Yes, I rebalance.  When I was working, I did most of it with my contributions - my work 401k was in a Target Date fund - so no messing with that, but when I contributed to Roth or taxable, I could allocate based on bringing my AA back in line - and if it got way off or I needed more bonds, I just juggled around the funds in the SEP and Roth.

I did a lot of reading on the Bogleheads site (https://www.bogleheads.org/wiki/Getting_started) when I started investing on my own, and am very happy with my 3-fund portfolio (VTSAX, VTIAX, and VTBLX).  It is very easy to manage.  I started with a Roth at Vanguard only, then transferred SEP and Roth funds from EJ.  Later, I added a taxable account.  This year, I rolled over the 401k from my previous job.

Rob_bob

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Re: Creative Planning Firm vs. Vanguard for 1 year?
« Reply #4 on: December 11, 2020, 02:42:38 PM »
I think you would do well with the three fund portfolio as well.  The only thing you might need advice on is the asset allocation for your age and risk/volatility tolerance.

I would skip the advisor firm and go straight to Vanguard.

BethMI

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Re: Creative Planning Firm vs. Vanguard for 1 year?
« Reply #5 on: December 11, 2020, 03:02:49 PM »
Would it be worthwhile to move it all over to Vanguard and use one of their advisors to get it set up (0.3%) to start with?

NotJen

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Re: Creative Planning Firm vs. Vanguard for 1 year?
« Reply #6 on: December 11, 2020, 03:33:51 PM »
What do you want their advisors to tell you?

Have you looked at flat-fee advisors?  Compare that to the 0.3% fee and see how they compare first.  Also, how do you get out of the advisor services when you no longer want them?

Vanguard has a questionnaire for determining asset allocation (there might be similar calculators elsewhere): https://investor.vanguard.com/retirement/savings/picking-an-asset-mix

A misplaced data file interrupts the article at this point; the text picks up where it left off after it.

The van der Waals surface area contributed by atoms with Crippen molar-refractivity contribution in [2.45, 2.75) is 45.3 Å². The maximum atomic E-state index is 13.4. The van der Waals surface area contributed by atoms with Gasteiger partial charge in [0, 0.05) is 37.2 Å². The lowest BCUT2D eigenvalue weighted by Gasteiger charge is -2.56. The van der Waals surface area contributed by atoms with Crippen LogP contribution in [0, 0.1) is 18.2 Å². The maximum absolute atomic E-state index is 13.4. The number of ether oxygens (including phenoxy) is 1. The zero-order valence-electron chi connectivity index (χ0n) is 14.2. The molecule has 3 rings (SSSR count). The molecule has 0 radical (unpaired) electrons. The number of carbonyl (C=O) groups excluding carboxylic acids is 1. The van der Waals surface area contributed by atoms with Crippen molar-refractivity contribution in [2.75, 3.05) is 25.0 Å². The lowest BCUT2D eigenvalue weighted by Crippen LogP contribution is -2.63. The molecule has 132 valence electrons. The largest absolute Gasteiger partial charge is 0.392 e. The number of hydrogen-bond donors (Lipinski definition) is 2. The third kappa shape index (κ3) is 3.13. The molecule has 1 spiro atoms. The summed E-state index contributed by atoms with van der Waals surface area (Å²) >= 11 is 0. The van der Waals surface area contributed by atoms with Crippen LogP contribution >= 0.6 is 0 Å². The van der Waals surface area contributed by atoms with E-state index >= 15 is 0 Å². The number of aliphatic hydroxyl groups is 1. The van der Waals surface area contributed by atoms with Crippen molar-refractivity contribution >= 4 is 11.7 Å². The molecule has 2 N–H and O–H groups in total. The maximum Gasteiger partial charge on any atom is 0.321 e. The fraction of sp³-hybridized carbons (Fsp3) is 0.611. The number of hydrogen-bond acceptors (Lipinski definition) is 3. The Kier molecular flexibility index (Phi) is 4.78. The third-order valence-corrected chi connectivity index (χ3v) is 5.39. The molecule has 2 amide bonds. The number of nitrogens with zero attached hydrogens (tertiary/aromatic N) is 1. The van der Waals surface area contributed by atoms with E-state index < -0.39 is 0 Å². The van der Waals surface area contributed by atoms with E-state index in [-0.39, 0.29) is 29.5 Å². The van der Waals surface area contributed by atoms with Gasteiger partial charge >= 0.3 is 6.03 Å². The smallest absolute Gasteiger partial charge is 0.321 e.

theolympians

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Re: Creative Planning Firm vs. Vanguard for 1 year?
« Reply #7 on: December 11, 2020, 04:35:02 PM »
1% is a steep fee. I just moved my roth IRA to vanguard from EJ. Bit of story how I got there:

Not knowing too much went with EJ ten years ago. Whenever they bought anything, they got a commission. That saps over time (though I am mostly buy and hold). Last year or so the advisor sold me and the wife on "guided solutions" a program that charges 1% per year and the trades were free...The same as the poster above. A few months pass and I checked our statements. Like clockwork every month they docked our accounts. My wife's IRA LOST money in the largest runup in years.....We talked to our advisor and he put us back on commission. Anyway, that left a bad taste in the mouth.

Anyhoo, moved my IRA to vanguard. Once you open an account there you have the option for them to automatically contact EJ and transfer the funds. One or two clicks, that simple. It didn't cost my anything to move the funds. Trades are free. Vanguard has lots of investment options. I  believe all there funds have a low expense ratio.

The original poster indicated that the Tony Robbins affiliate charges 1% and the trades are free. That one percent will eat into your gains, see above. The trades have to be free or very little of your money would be left.

Check online and find a financial advisor that charges by the hour or flat fee to recommend funds and set up a financial plan. Pay the person for a couple hours work, then invest your money in vanguard (or like service). I wouldn't use the group that Tony Robbins recommended as they will ultimately hard sell their 1% rate--which sucks.

A the end of the day, if you are are a buy and hold person with a long timeline, pick a couple vanguard funds, sock money into them every pay day, then check back in 10-20 years, or more. You will be good, with the added benefit of a company NOT siphoning off your cash.

Ride out the highs and lows, just keep adding money!

Steeze

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Re: Creative Planning Firm vs. Vanguard for 1 year?
« Reply #8 on: December 11, 2020, 07:41:07 PM »
Throw it all in vanguard, choose a target date fund which is your traditional retirement age. Those funds are properly allocated with slightly higher fees than holding the funds individually. You will only need to buy one fund, easy. It rebalances the allocation automatically.

Then read. Read everything. When you are sick of reading personal finance books, forums, and blogs - then consider doing the allocation and rebalancing yourself to save the 0.05% they charge you in the target date fund, if it is worth it to you.